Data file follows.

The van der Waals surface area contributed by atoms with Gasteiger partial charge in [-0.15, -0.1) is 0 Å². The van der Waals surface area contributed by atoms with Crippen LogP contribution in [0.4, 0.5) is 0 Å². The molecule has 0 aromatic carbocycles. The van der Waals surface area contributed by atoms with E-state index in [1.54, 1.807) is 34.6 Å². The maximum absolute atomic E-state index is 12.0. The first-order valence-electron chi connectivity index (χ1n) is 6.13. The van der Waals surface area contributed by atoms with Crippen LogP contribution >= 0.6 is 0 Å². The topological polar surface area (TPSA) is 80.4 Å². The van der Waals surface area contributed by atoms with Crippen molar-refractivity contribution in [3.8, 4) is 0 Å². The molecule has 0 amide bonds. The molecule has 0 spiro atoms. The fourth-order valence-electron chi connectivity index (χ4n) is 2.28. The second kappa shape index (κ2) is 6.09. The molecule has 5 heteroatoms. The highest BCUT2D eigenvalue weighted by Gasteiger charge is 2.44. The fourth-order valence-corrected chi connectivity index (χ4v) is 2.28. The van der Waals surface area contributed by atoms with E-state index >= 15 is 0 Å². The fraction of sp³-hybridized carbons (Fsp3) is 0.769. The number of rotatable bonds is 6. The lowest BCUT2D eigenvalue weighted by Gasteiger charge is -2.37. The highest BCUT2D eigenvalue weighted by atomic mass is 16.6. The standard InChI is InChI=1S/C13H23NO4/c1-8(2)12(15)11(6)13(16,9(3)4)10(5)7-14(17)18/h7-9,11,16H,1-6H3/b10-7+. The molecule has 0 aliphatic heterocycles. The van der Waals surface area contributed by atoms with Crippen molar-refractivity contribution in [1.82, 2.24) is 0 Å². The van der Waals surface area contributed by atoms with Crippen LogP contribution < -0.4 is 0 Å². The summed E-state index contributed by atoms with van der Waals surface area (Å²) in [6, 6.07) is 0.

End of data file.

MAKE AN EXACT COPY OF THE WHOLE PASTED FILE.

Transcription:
The van der Waals surface area contributed by atoms with Gasteiger partial charge in [-0.15, -0.1) is 0 Å². The van der Waals surface area contributed by atoms with Crippen LogP contribution in [0.4, 0.5) is 0 Å². The molecule has 0 aromatic carbocycles. The van der Waals surface area contributed by atoms with E-state index in [1.54, 1.807) is 34.6 Å². The maximum absolute atomic E-state index is 12.0. The first-order valence-electron chi connectivity index (χ1n) is 6.13. The van der Waals surface area contributed by atoms with Crippen LogP contribution >= 0.6 is 0 Å². The topological polar surface area (TPSA) is 80.4 Å². The van der Waals surface area contributed by atoms with Crippen molar-refractivity contribution in [3.8, 4) is 0 Å². The molecule has 0 amide bonds. The molecule has 0 spiro atoms. The fourth-order valence-electron chi connectivity index (χ4n) is 2.28. The second kappa shape index (κ2) is 6.09. The molecule has 5 heteroatoms. The highest BCUT2D eigenvalue weighted by Gasteiger charge is 2.44. The fourth-order valence-corrected chi connectivity index (χ4v) is 2.28. The van der Waals surface area contributed by atoms with E-state index >= 15 is 0 Å². The fraction of sp³-hybridized carbons (Fsp3) is 0.769. The number of rotatable bonds is 6. The lowest BCUT2D eigenvalue weighted by Gasteiger charge is -2.37. The highest BCUT2D eigenvalue weighted by atomic mass is 16.6. The standard InChI is InChI=1S/C13H23NO4/c1-8(2)12(15)11(6)13(16,9(3)4)10(5)7-14(17)18/h7-9,11,16H,1-6H3/b10-7+. The molecule has 0 aliphatic heterocycles. The van der Waals surface area contributed by atoms with Crippen molar-refractivity contribution in [1.82, 2.24) is 0 Å². The van der Waals surface area contributed by atoms with Crippen LogP contribution < -0.4 is 0 Å². The summed E-state index contributed by atoms with van der Waals surface area (Å²) in [6, 6.07) is 0.